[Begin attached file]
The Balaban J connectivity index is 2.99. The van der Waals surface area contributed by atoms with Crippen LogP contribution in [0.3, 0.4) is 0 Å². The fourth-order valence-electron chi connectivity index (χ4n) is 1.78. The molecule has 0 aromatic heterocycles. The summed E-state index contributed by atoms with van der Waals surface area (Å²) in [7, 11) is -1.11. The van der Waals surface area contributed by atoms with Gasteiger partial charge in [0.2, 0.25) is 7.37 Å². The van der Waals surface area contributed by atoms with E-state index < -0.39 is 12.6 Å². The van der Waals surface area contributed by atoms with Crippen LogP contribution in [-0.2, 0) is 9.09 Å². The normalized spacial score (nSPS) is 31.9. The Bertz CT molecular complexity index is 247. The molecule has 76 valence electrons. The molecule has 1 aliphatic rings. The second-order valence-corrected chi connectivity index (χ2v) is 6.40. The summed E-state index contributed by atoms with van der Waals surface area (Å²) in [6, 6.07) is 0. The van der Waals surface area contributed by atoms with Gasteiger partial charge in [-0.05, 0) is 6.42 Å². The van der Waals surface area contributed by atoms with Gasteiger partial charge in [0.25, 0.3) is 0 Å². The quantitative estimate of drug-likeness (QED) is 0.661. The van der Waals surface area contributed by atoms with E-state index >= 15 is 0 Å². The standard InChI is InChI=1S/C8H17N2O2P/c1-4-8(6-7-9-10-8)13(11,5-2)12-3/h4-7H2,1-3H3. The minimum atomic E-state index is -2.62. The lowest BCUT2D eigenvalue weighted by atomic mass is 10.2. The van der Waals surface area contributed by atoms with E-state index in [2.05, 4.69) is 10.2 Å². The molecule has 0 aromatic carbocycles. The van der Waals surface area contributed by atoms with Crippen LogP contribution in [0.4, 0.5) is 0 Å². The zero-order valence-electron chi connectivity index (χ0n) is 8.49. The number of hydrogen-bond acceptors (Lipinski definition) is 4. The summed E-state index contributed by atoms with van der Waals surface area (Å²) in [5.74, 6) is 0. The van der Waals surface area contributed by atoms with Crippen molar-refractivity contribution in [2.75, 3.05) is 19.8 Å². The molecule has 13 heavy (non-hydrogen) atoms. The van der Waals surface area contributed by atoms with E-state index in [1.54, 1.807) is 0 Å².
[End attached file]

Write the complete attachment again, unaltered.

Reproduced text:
The Balaban J connectivity index is 2.99. The van der Waals surface area contributed by atoms with Crippen LogP contribution in [0.3, 0.4) is 0 Å². The fourth-order valence-electron chi connectivity index (χ4n) is 1.78. The molecule has 0 aromatic heterocycles. The summed E-state index contributed by atoms with van der Waals surface area (Å²) in [7, 11) is -1.11. The van der Waals surface area contributed by atoms with Gasteiger partial charge in [0.2, 0.25) is 7.37 Å². The van der Waals surface area contributed by atoms with E-state index < -0.39 is 12.6 Å². The van der Waals surface area contributed by atoms with Crippen LogP contribution in [-0.2, 0) is 9.09 Å². The normalized spacial score (nSPS) is 31.9. The Bertz CT molecular complexity index is 247. The molecule has 76 valence electrons. The molecule has 1 aliphatic rings. The second-order valence-corrected chi connectivity index (χ2v) is 6.40. The summed E-state index contributed by atoms with van der Waals surface area (Å²) in [6, 6.07) is 0. The van der Waals surface area contributed by atoms with Gasteiger partial charge in [-0.05, 0) is 6.42 Å². The van der Waals surface area contributed by atoms with Gasteiger partial charge in [0.25, 0.3) is 0 Å². The quantitative estimate of drug-likeness (QED) is 0.661. The van der Waals surface area contributed by atoms with E-state index >= 15 is 0 Å². The standard InChI is InChI=1S/C8H17N2O2P/c1-4-8(6-7-9-10-8)13(11,5-2)12-3/h4-7H2,1-3H3. The minimum atomic E-state index is -2.62. The lowest BCUT2D eigenvalue weighted by atomic mass is 10.2. The van der Waals surface area contributed by atoms with E-state index in [2.05, 4.69) is 10.2 Å². The molecule has 0 aromatic carbocycles. The van der Waals surface area contributed by atoms with Crippen LogP contribution in [0.4, 0.5) is 0 Å². The zero-order valence-electron chi connectivity index (χ0n) is 8.49. The number of hydrogen-bond acceptors (Lipinski definition) is 4. The summed E-state index contributed by atoms with van der Waals surface area (Å²) in [5.74, 6) is 0. The van der Waals surface area contributed by atoms with Crippen molar-refractivity contribution in [2.75, 3.05) is 19.8 Å². The molecule has 13 heavy (non-hydrogen) atoms. The van der Waals surface area contributed by atoms with E-state index in [1.54, 1.807) is 0 Å².